Using the date, time, and latitude and longitude of weak tornadoes from the SPC data set, the location of tornadoes was plotted on radar reflectivity imagery using the NWS Weather Event Simulator (WES). A preliminary study of six severe weather events associated with weak tornadoes and multi-cellular lines revealed that several weak tornadoes were collocated with the weak echo region of the broken-S radar signature. The severe weather event of 21 July 2003 is presented to illustrate the appearance of the broken-S radar signature in association with supercell thunderstorms.
The multi-cellular line event of 8 November 1996 contained 5 broken-S signatures associated with weak tornadoes. Several other multi-cellular events revealed a clear association with the broken-S radar signature and weak tornadoes. These events will show that the apparent broken-S signatures in these multi-cellular events were associated strong inflow, such as a rear-inflow jet, into the line of thunderstorms.
The severe weather event of 21 July 2003 contained at least 6 broken-S signatures over central Pennsylvania. Each of these signatures was associated with severe weather at some point and at least one was associated with an F3 tornado. Preliminary results suggest that two of these broken-S signatures were associated with persistent and rotating thunderstorms with well developed rear-flank downdrafts (RFD). The velocity surge which produced the broken-S signature in the reflectivity was clearly associated with the RFD in at least two instances. The remaining four broken-S signatures were associated with more linear features, similar to those observed in the 8 November 1996 case, with a strong rear-inflow jet into the line of thunderstorms.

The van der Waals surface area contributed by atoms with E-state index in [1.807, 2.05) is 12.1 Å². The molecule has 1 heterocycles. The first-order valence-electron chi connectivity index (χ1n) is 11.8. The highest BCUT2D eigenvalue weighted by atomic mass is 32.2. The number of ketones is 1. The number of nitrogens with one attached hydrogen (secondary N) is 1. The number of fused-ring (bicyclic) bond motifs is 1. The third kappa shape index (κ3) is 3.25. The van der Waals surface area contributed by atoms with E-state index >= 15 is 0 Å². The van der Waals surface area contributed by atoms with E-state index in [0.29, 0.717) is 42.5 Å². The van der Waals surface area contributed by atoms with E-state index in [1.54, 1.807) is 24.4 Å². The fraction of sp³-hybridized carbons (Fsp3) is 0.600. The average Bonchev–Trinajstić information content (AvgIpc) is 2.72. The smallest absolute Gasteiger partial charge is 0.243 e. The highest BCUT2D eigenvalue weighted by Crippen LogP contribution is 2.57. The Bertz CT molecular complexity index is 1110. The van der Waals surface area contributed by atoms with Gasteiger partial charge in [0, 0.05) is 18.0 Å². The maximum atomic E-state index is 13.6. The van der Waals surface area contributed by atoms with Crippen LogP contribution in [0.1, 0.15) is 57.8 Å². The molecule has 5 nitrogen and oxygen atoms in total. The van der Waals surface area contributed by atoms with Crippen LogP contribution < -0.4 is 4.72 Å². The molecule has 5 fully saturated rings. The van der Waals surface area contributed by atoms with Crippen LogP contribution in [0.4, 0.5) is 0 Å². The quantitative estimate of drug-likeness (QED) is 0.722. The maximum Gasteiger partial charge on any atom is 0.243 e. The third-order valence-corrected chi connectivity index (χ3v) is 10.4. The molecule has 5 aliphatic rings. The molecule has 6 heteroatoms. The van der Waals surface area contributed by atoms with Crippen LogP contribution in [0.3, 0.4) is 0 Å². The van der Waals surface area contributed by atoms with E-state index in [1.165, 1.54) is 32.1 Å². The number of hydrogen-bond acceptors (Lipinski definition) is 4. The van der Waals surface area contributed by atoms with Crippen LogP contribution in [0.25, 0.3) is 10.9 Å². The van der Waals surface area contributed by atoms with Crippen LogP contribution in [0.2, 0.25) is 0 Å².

The results suggest that the broken-S may be a useful reflectivity signature to focus the radar operators attention to a storm worthy of further investigation. However, the storm relative velocity (SRM) data suggest that two different storm types can produce the so called broken-S signature. This talk will focus on the storms types which may produce a broken-S in the reflectivity data and the importance of SRM data in identifying the storm type. It appears that a surge of high strong winds, produced by either a rear-inflow jet or an RFD may result in the apparent the broken-S signature in the reflectivity data.